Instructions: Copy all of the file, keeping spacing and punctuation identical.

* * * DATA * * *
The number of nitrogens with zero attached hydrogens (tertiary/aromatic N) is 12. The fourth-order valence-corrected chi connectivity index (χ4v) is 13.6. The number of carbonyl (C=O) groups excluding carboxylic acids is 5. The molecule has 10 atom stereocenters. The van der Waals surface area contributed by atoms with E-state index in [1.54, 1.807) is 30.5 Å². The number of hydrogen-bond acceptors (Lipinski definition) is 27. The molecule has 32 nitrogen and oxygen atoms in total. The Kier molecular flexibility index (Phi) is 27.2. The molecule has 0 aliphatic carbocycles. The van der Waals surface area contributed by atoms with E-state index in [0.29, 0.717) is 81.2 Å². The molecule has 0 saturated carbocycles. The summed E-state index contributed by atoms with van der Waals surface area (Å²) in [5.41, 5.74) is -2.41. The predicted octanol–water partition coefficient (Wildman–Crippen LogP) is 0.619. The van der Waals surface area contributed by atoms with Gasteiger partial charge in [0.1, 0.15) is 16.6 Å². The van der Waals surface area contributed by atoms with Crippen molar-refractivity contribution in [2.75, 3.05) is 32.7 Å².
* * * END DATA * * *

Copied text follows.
The number of nitrogens with zero attached hydrogens (tertiary/aromatic N) is 12. The fourth-order valence-corrected chi connectivity index (χ4v) is 13.6. The number of carbonyl (C=O) groups excluding carboxylic acids is 5. The molecule has 10 atom stereocenters. The van der Waals surface area contributed by atoms with E-state index in [1.54, 1.807) is 30.5 Å². The number of hydrogen-bond acceptors (Lipinski definition) is 27. The molecule has 32 nitrogen and oxygen atoms in total. The Kier molecular flexibility index (Phi) is 27.2. The molecule has 0 aliphatic carbocycles. The van der Waals surface area contributed by atoms with E-state index in [0.29, 0.717) is 81.2 Å². The molecule has 0 saturated carbocycles. The summed E-state index contributed by atoms with van der Waals surface area (Å²) in [5.41, 5.74) is -2.41. The predicted octanol–water partition coefficient (Wildman–Crippen LogP) is 0.619. The van der Waals surface area contributed by atoms with Gasteiger partial charge in [0.1, 0.15) is 16.6 Å². The van der Waals surface area contributed by atoms with Crippen molar-refractivity contribution in [2.75, 3.05) is 32.7 Å².